Dish's DTVPal DVR Puts Digital TV On The Record
One of the missing pieces in the we-swear-it's-almost-finished digital-TV transition has been recordability. While you've got plenty of options for viewing DTV broadcasts off the air, your options for recording those shows fall short.
Yes, your cable, satellite or fiber-optic TV provider would be glad to rent you a DVR, designed to its specifications. But the rental and service fees on them can add up quickly, and if you don't like the design of its box that's too bad.
You can build your own DVR by adding a digital-TV tuner to a computer (watch this space for an assessment of two such options), but if you don't have a spare computer to devote to the task and plug into your TV, that's not going to be cheap either.
Or you can buy a DVD recorder -- notwithstanding their puzzling scarcity in stores lately -- if you don't mind losing the ability to record in high definition or pick the program you like from an onscreen program guide.
Today's column looks at another option: a high-def digital video recorder that offers the same simple program-grid interface as a cable or satellite DVR but doesn't demand any monthly fees after purchase.
As you can read, I found Dish Network's $249.99 DTVPal DVR fascinating but not in any danger of shutting down TiVo. Set aside its inability to record cable or satellite broadcasts (which many folks would consider a deal-breaker by itself, though others would be happy with something that works with free broadcast TV); this device has plenty of other issues.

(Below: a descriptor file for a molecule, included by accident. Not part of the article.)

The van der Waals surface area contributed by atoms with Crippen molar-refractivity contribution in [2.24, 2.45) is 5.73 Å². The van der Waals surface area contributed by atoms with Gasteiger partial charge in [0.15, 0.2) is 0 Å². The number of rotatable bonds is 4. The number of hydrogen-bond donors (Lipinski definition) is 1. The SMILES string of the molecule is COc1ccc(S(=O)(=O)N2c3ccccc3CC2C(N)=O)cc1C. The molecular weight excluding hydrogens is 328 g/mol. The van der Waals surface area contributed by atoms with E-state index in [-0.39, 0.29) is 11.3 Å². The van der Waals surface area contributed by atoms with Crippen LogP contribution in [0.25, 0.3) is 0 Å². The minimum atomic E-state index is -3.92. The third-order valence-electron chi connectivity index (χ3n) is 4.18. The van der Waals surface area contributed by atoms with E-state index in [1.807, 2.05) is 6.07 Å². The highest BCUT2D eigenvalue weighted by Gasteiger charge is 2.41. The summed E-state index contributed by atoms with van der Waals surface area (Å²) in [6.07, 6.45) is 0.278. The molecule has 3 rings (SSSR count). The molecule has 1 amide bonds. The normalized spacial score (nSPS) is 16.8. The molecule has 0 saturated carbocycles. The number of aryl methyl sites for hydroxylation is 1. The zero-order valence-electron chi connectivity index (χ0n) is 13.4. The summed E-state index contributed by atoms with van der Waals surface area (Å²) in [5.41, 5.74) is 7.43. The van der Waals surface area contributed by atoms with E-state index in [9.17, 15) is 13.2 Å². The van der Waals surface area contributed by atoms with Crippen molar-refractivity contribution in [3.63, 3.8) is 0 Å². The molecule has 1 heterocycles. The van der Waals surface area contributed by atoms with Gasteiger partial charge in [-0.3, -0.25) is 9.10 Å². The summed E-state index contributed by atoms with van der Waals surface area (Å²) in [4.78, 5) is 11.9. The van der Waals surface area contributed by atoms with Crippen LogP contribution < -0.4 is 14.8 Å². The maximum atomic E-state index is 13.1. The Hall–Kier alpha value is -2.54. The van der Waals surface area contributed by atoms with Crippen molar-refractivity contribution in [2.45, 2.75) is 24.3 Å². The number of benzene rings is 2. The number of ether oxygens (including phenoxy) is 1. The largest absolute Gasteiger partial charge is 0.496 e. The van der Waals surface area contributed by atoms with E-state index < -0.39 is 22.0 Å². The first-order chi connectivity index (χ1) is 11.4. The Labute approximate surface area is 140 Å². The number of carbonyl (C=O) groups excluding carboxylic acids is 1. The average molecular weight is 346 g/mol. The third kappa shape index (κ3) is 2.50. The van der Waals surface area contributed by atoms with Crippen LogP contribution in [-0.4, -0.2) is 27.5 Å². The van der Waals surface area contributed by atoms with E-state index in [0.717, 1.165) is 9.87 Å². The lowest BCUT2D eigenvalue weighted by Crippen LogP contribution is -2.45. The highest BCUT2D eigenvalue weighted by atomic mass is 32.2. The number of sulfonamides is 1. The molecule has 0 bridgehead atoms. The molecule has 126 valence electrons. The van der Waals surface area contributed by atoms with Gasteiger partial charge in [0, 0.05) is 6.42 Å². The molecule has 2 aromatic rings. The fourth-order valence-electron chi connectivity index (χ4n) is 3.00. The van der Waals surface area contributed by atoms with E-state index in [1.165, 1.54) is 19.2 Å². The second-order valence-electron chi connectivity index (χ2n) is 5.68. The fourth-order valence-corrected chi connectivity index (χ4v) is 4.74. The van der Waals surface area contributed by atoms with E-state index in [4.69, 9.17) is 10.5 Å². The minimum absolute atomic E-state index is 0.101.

Some, such as Dish's self-destructive marketing of it, could be fixed relatively easily. Others would require Dish's engineers to get back to work -- but this device's short history already shows that it can improve over time. The company pushed out a major software update earlier this month that fixed numerous glitches and added a few features requested by users. Some of the DTVPal DVR's features -- for instance, the USB and Ethernet ports on the back and the smart-card slot on the front -- have yet to be put to any meaningful use but could allow for interesting upgrades down the road.
For other perspectives on this device, have a look at these other sources:
* The AVS Forum has an astoundingly comprehensive discussion of the DTVPal DVR, starting with a lengthy frequently-asked-questions file that covers everything from the finer points of its onscreen interface to its electrical consumption (about 21 watts when off and 23 watts when on, the same figures I observed on the review unit).
* C|Net reviewed this model in March and gave it a three-of-five-stars rating, citing the same advantages and disadvantages I noted.
Now it's your turn to chime in: Is a device like this -- limited to free over-the-air DTV, but without monthly fees of any sort -- something that would interest you? What features would you want to see on it that this particular model doesn't offer?
April 24, 2009; 11:00 AM ET
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